Roger Ailes at Fox News' 15th anniversary party in New York. (2MK)
Last fall, Fox News celebrated its 15th anniversary with a lavish party in New York. Fox News president Roger Ailes, who launched the channel in 1996, toasted 700 or so staffers that night, telling them, "Losing is highly overrated as a learning experience."
On Tuesday afternoon, when Nielsen releases its final ratings for the month of January, the "fair and balanced" network will mark an arguably more important milestone: 10 consecutive years at the top of the cable news rankings.
Yahoo News recently spoke will Bill Shine, Fox News Channel's EVP of programming, about the significance of the achievement, the state of cable news, and how the cable network has managed to sustain its pole position while defending Fox from its fervent critics, including Jon Stewart.
Yahoo News: So, are you going to frame the Nielsen report?
Shine: No, no. We don't do a lot of that around here. We may pat each other on the back, but the news goes on. We'll keep it rolling.
What's been the key to maintaining your no. 1 position in cable news?
A couple of things. Roger's leadership. He had the idea, he launched the network, he hired the talent. So it's been Roger, Roger's vision. Over the years we've gained the trust of the American people. And Roger picked good people, not just on-air, but the producers and everyone behind the scenes who have contributed to our success.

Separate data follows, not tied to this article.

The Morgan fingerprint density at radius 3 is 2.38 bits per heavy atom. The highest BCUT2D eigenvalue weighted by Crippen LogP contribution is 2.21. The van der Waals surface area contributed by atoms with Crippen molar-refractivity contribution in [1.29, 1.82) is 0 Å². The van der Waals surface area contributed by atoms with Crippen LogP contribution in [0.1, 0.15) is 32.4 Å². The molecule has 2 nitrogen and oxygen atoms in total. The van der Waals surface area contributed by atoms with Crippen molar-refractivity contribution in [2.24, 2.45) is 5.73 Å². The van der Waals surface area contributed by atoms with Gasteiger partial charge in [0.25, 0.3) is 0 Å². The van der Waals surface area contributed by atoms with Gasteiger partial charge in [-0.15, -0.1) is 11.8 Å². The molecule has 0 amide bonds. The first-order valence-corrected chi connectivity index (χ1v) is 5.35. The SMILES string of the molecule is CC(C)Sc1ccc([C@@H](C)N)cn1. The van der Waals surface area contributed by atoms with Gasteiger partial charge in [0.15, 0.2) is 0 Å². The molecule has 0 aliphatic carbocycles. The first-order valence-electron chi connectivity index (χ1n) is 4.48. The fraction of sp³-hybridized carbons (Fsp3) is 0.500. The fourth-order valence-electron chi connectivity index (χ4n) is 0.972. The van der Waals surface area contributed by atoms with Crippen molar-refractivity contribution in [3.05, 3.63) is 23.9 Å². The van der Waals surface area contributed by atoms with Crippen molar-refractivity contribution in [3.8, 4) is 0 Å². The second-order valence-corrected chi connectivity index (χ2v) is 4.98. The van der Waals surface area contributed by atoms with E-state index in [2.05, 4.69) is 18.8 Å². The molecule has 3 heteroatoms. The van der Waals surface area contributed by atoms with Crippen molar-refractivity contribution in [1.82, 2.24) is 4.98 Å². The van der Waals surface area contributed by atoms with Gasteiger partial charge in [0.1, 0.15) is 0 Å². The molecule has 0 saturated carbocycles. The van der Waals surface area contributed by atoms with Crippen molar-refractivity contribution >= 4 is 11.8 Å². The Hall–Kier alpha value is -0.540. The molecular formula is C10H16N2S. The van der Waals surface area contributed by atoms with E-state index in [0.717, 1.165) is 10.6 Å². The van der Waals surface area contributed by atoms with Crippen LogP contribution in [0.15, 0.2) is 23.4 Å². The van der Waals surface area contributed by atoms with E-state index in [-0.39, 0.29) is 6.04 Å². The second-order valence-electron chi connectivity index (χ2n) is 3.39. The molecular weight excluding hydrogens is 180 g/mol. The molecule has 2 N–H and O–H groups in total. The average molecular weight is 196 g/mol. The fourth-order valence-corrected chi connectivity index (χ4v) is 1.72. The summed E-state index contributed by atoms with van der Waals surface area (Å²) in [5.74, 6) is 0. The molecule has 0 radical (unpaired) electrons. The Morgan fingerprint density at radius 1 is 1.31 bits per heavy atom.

What would you say is the best strategic move the network has made over the last 10 years?
I don't know if I could single out one thing. What happened was—keep in mind, over the course of those 10 years, a lot of news has happened. You had an impeachment, the 2000 election, Bush-Gore, of course 9/11, Iraq, Afghanistan, the Middle East, hurricanes, Katrina, the D.C. sniper, natural disasters, politics. So there's been a lot of news. Then, what you had happen was, those viewers who came in for the big story stayed to sample our programming. More and more of those people stayed. At the same time, we had a lot of people talking about us, on talk radio and in the news media, the media press, talking about what we do. So it was also about us getting recognized for what we were doing.
Worst move/biggest mistake? There has to be one.
Hmm. That's a great question. [Pause.] I'm not dodging you, but I'd have to think about it. Ask me some other questions and I'll think about it. Everybody makes mistakes. You spend your whole day trying to avoid them, and then own up to them when you do make them.
Just to be clear, I'm not talking about an on-air mistake. I'm talking strategically.
Yeah, not like [the time] we spelled Obama's name wrong.Read More »from Fox News on top: Cable net celebrates 10 years at #1 in ratings